Is it possible to take the ferry to Seattle?

Are there any good guides for a Pacific Coast (Seattle to San Francisco) bike tour?

clothes

  • Wear comfortable clothes. Try everything before you travel. Remember, you will be doing the same leg movement for several hours. Seams or similar things that rub the skin "burn" and hurt until they stop.
  • Take light clothing for cycling. Even in cold weather you will warm up.

Weight

  • Try not to take in more than 20 kg (the less the better, as you can imagine).

to eat and drink

  • Carry (and drink) plenty of water. Remember that 1 liter of water = 1 kg and that you will be carrying this weight so that you can manage your water reserve well.
  • Prefer carbohydrates
  • Small granola and chocolate bars are excellent snacks. (However, avoid too much chocolate or sweet things, including "sugar" drinks. These make you thirstier).

Cook

I'm not sure if it will suit your situation, but if you are biking and camping it might be a good idea to bring cooking utensils with you. Every now and then it is good to be able to prepare a warm meal or to be able to drink something warm. Tea, for example, is a nice drink if you like it. Just take a small camping stove and camping cook set. You can find these at very affordable prices and easily enough. If you're in a "MacGuyver mood", you can also build your own camping stove.

Tools

  • Before you leave, you should check your bike. Brakes, brake cables, and tire condition are fundamental. Apply oil to the chains and other mechanical parts.
  • Take with you the tools you need for minimal repairs. Choose carefully to avoid weight. Most high-quality bikes only need a type or two of tools to perform standard repairs like adjusting the brakes or removing a wheel. Think about the most common things that can happen and prepare for these situations. Some examples are flat tires (very common), adjusting brakes (after a few hundred kilometers you will need them), broken chain (rare, arguable, but the repair tool is small).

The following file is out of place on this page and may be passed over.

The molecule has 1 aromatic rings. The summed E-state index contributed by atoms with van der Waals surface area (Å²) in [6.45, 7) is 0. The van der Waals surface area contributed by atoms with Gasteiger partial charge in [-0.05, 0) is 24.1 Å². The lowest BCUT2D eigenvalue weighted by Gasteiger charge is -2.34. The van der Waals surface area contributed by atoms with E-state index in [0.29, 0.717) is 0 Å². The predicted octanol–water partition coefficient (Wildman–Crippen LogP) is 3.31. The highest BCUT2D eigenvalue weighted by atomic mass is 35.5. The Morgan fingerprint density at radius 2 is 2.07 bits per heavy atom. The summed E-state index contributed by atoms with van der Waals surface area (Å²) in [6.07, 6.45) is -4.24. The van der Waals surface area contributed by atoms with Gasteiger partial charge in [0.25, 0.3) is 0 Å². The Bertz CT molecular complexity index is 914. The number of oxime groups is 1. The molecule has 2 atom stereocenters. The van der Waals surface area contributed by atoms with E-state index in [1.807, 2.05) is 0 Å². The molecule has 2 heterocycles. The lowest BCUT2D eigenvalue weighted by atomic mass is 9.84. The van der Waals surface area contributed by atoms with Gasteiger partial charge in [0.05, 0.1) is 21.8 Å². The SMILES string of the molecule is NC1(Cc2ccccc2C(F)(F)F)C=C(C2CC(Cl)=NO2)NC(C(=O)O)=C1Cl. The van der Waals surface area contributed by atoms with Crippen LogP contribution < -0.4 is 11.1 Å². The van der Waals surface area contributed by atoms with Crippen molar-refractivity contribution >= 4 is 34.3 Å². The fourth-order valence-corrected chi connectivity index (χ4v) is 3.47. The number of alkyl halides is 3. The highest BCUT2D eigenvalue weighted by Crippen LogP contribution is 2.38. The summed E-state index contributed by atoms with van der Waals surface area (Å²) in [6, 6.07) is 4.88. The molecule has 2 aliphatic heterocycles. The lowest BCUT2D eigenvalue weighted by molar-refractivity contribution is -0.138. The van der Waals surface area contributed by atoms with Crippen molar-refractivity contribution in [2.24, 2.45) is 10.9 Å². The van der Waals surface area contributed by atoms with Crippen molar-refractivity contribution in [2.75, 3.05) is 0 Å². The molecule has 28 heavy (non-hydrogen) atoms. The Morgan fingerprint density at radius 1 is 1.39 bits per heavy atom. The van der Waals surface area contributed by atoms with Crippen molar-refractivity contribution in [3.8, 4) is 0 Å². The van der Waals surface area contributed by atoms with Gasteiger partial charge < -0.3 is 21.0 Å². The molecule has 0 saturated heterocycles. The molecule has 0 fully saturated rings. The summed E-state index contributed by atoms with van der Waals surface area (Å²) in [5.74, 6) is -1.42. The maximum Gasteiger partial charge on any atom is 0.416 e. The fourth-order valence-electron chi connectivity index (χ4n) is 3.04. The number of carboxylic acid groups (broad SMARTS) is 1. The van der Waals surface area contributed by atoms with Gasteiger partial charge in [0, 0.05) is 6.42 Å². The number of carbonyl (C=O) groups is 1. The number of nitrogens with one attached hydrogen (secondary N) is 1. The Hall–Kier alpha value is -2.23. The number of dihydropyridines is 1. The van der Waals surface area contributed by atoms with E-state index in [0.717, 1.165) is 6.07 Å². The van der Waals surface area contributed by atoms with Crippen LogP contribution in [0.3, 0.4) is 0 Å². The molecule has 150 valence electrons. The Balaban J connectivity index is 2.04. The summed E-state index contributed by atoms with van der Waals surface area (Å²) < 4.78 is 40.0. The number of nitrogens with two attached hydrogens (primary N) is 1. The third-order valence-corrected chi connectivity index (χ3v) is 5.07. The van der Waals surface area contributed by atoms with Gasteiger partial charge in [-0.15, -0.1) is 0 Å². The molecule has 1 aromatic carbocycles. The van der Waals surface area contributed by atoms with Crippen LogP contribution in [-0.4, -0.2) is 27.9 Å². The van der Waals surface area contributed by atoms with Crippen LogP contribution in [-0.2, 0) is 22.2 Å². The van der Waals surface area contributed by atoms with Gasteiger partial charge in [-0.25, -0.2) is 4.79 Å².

• Get an inner tube to replace a flat tire and an inner tube repair kit. A small pump is also important.

Sleep

There is not much to say here. Reduce your needs to a minimum. Take everything you really need with you, as small as possible and appropriate to the weather conditions. Of course, like all camping (and cycling) equipment, smaller means either less resilient, less warm or much more expensive. Try to balance your needs.

Physical preparation / completion successful

It is good that you have some preparation. You should at least enjoy cycling and do it regularly. Knowing your limits and planning the km / day that you will be doing is important. In addition, the will is the most important thing. If you really want it, you will. However, listen to your body and always have Plan B (e.g. extra meal, extra water for emergencies, extra scheduled stops, etc.) in case you need to rest or stop earlier in the day. You should also be ready to skip a scheduled night stop. There are times when you are planning a place to stay and when you arrive you find that for some reason you cannot stay there.

last words

  • Avoid carrying things on your back. Try to put everything on the bike. You will likely need back support and double pockets.
  • This depends a lot on the terrain, but if you drive on a flat, clean road, you can use the maximum pressure in the tires, even if they are not paved or dirty. Cycling becomes easier. If you start to "feel" too much, take some pressure off. This increases safety and comfort (however, cycling is a little more difficult). You have to rate it yourself.
  • Do not attempt "stunts" on a bike. Even if the stunt isn't as big as a small step. The bike's center of gravity shifts and its behavior is completely different with the additional load. You can easily get a flat tire, or worse, fall and injure yourself or break something on the bike that puts the ride at risk. I learned that the hard way. I was lucky enough not to jeopardize the trip, but it was a brief mistake.